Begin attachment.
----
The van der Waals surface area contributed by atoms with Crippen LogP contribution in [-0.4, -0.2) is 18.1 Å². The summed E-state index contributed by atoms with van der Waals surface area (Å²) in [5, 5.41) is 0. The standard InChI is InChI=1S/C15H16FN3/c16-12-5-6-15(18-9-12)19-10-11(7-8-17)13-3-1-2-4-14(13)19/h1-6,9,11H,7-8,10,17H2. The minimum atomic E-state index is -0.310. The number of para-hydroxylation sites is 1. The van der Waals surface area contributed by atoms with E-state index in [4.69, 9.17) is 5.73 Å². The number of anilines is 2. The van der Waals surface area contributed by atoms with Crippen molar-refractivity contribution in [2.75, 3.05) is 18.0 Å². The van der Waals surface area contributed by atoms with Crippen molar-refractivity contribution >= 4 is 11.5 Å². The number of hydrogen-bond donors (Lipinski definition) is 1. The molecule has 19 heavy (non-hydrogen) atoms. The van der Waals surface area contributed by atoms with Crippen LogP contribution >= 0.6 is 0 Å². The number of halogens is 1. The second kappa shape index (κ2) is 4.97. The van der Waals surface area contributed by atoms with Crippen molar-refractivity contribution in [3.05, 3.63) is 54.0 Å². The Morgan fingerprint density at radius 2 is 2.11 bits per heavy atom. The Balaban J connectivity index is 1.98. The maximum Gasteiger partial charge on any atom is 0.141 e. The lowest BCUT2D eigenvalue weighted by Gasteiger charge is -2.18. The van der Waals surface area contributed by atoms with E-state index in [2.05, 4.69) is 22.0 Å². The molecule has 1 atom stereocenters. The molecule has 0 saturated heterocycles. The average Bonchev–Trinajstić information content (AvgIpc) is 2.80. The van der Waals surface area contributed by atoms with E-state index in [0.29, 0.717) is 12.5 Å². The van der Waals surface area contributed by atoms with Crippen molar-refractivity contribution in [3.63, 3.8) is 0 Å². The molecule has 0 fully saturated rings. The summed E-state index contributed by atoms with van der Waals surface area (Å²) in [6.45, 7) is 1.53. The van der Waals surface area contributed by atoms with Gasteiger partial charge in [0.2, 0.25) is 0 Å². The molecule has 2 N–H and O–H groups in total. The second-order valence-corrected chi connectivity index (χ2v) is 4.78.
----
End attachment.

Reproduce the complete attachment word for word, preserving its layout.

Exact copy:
The van der Waals surface area contributed by atoms with Crippen LogP contribution in [-0.4, -0.2) is 18.1 Å². The summed E-state index contributed by atoms with van der Waals surface area (Å²) in [5, 5.41) is 0. The standard InChI is InChI=1S/C15H16FN3/c16-12-5-6-15(18-9-12)19-10-11(7-8-17)13-3-1-2-4-14(13)19/h1-6,9,11H,7-8,10,17H2. The minimum atomic E-state index is -0.310. The number of para-hydroxylation sites is 1. The van der Waals surface area contributed by atoms with E-state index in [4.69, 9.17) is 5.73 Å². The number of anilines is 2. The van der Waals surface area contributed by atoms with Crippen molar-refractivity contribution in [2.75, 3.05) is 18.0 Å². The van der Waals surface area contributed by atoms with Crippen molar-refractivity contribution >= 4 is 11.5 Å². The number of hydrogen-bond donors (Lipinski definition) is 1. The molecule has 19 heavy (non-hydrogen) atoms. The van der Waals surface area contributed by atoms with Crippen LogP contribution >= 0.6 is 0 Å². The number of halogens is 1. The second kappa shape index (κ2) is 4.97. The van der Waals surface area contributed by atoms with Crippen molar-refractivity contribution in [3.05, 3.63) is 54.0 Å². The Morgan fingerprint density at radius 2 is 2.11 bits per heavy atom. The Balaban J connectivity index is 1.98. The maximum Gasteiger partial charge on any atom is 0.141 e. The lowest BCUT2D eigenvalue weighted by Gasteiger charge is -2.18. The van der Waals surface area contributed by atoms with E-state index in [2.05, 4.69) is 22.0 Å². The molecule has 1 atom stereocenters. The molecule has 0 saturated heterocycles. The average Bonchev–Trinajstić information content (AvgIpc) is 2.80. The van der Waals surface area contributed by atoms with E-state index in [0.29, 0.717) is 12.5 Å². The van der Waals surface area contributed by atoms with Crippen molar-refractivity contribution in [3.63, 3.8) is 0 Å². The molecule has 0 fully saturated rings. The summed E-state index contributed by atoms with van der Waals surface area (Å²) in [6.45, 7) is 1.53. The van der Waals surface area contributed by atoms with Gasteiger partial charge in [0.2, 0.25) is 0 Å². The molecule has 2 N–H and O–H groups in total. The second-order valence-corrected chi connectivity index (χ2v) is 4.78.